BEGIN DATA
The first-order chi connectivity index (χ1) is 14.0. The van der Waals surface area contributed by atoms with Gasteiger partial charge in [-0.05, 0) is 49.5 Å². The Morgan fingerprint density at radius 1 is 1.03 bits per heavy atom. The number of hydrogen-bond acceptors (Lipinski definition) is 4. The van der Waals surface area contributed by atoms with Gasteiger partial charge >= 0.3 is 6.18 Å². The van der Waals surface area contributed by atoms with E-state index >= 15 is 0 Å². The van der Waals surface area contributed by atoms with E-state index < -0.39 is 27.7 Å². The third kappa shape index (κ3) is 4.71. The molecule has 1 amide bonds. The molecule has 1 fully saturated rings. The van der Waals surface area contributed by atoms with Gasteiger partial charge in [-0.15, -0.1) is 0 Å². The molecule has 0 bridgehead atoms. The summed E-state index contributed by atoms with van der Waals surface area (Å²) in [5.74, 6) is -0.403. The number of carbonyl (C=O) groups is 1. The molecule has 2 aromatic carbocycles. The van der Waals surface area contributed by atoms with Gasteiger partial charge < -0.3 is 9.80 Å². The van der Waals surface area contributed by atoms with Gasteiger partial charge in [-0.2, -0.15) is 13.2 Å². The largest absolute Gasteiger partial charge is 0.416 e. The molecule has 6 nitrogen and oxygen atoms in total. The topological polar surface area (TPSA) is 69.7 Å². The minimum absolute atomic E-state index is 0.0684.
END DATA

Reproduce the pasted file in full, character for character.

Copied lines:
The first-order chi connectivity index (χ1) is 14.0. The van der Waals surface area contributed by atoms with Gasteiger partial charge in [-0.05, 0) is 49.5 Å². The Morgan fingerprint density at radius 1 is 1.03 bits per heavy atom. The number of hydrogen-bond acceptors (Lipinski definition) is 4. The van der Waals surface area contributed by atoms with Gasteiger partial charge >= 0.3 is 6.18 Å². The van der Waals surface area contributed by atoms with E-state index >= 15 is 0 Å². The van der Waals surface area contributed by atoms with E-state index < -0.39 is 27.7 Å². The third kappa shape index (κ3) is 4.71. The molecule has 1 amide bonds. The molecule has 1 fully saturated rings. The van der Waals surface area contributed by atoms with Gasteiger partial charge in [-0.15, -0.1) is 0 Å². The molecule has 0 bridgehead atoms. The summed E-state index contributed by atoms with van der Waals surface area (Å²) in [5.74, 6) is -0.403. The number of carbonyl (C=O) groups is 1. The molecule has 2 aromatic carbocycles. The van der Waals surface area contributed by atoms with Gasteiger partial charge < -0.3 is 9.80 Å². The van der Waals surface area contributed by atoms with Gasteiger partial charge in [-0.2, -0.15) is 13.2 Å². The largest absolute Gasteiger partial charge is 0.416 e. The molecule has 6 nitrogen and oxygen atoms in total. The topological polar surface area (TPSA) is 69.7 Å². The minimum absolute atomic E-state index is 0.0684.